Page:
Are You Prepared for OSHA? Part 2
In part 1, we discussed the pre-inspection planning process. This is Part 2, and we will cover what you do during an inspection, and in Part 3 we will discuss post-inspection defense and resolution.
Part 2: During an Inspection
According to the directives of the Occupational Safety and Health Act of 1970 (the Act), OSHA is authorized to conduct workplace inspections. These inspections can be prompted by a recent accident, a complaint from an employee, or a dangerous situation report. They can also occur as a follow-up to a previous inspection or as part of a planned investigation of a specific industry.
In most cases, you will not receive advance notice of an inspection. Exceptions include if the site presents an imminent danger; you need to prepare for the inspection; key employees need to be available, or the OSHA area director states that advance notice will result in a more effective inspection.
Based on the CSHOs’ findings, OSHA can issue citations and recommend penalties for violations. In some cases—such as individuals making false statements or providing advance notice of an inspection—OSHA can also file criminal charges. Therefore, you must always be ready for an inspection and know your rights.
The CSHO’s Arrival
When the CSHO arrives at your worksite, he or she should present credentials and ask to speak with the site manager or superintendent. If the CSHO does not offer credentials, request to see them. If you are unsure, it is your right to call your Areal Office and verify the CSHO’s identity.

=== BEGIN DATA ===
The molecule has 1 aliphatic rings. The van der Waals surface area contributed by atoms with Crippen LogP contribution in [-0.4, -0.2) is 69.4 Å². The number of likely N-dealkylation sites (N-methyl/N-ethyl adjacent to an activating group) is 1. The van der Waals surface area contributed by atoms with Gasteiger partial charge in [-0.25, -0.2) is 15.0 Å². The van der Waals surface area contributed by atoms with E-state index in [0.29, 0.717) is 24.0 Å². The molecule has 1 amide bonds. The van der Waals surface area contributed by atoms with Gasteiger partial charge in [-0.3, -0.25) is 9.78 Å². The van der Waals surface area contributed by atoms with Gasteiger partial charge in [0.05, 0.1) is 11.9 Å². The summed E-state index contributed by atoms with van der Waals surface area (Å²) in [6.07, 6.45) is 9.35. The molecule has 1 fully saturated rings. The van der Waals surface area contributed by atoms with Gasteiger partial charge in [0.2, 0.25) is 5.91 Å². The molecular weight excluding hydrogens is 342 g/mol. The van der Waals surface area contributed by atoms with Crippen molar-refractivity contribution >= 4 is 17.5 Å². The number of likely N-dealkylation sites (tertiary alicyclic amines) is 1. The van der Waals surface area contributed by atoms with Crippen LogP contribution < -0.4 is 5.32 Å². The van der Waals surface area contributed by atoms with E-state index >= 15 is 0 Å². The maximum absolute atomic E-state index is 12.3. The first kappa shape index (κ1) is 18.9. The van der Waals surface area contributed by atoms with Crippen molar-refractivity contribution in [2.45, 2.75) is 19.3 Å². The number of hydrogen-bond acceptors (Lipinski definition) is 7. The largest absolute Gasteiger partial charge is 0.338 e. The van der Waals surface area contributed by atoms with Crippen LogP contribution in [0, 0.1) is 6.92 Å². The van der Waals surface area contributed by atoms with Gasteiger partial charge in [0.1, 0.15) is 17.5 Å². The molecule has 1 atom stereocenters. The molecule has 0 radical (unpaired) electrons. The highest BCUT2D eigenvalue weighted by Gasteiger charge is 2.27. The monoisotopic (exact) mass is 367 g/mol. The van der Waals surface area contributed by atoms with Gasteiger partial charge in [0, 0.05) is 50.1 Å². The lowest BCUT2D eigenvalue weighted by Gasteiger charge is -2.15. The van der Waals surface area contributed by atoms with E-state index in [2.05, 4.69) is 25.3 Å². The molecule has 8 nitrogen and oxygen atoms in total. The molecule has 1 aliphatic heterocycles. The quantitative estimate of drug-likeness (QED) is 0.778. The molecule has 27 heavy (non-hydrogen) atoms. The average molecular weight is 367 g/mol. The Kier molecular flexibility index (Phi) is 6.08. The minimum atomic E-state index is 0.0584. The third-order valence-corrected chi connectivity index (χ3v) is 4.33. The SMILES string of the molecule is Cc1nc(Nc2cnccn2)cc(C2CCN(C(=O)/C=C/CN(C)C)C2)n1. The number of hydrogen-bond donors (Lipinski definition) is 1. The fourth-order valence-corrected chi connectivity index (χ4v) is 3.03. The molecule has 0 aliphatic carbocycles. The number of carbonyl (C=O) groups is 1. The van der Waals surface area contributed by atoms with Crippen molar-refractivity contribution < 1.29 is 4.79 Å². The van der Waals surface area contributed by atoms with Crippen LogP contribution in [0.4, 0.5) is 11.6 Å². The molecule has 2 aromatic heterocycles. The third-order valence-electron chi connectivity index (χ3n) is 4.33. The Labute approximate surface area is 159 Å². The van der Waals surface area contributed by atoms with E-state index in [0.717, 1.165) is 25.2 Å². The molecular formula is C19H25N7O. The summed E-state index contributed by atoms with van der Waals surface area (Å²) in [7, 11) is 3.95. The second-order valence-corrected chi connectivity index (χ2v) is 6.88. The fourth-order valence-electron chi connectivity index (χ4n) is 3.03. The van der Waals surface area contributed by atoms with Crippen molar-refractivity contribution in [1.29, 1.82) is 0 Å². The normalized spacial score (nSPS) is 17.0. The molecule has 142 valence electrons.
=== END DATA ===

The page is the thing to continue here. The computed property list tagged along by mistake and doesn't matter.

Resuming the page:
If the CSHO has a warrant, take time to review it and make a copy. If he or she does not have a warrant, you have the right to deny entry. However, the CSHO will likely obtain a warrant fairly quickly, so it is probably in your best interest to comply with the investigation.
During an opening conference, the CSHO meets with the site manager and other applicable employees. He or she explains the nature of the inspection and indicates what records require review. The CSHO will also explain if the inspection is to be a comprehensive one or a partial one that focuses on one specific area. If a complaint prompted the investigation, the CSHO will provide a copy to you. At this time, the CSHO will indicate what interviews are needed. Do not hesitate to ask questions at this stage. You need to understand why the investigation is taking place and what issues you are facing.
Keep in mind that the inspection should be limited to the purpose of the inspection or details of a complaint. If the CSHO asks for a complete tour of the site, but the inspection is smaller in scope, you have the right to deny that request.
During the walkthrough, the CSHO will review the worksite and take note of the equipment. Be aware that the CSHO has the right to inspect only materials that are within plain view. There have been reports of CSHOs recording video of worksites before inspection, and courts have ruled that such footage falls into the plain view category. So, as always, you must maintain your safety equipment and discard anything that has been damaged.
If your inspection is only a partial one, and the CSHO begins asking questions beyond the scope of the inspection, you have a right not to answer. You also have a right to decline entry to areas outside the scope of the inspection.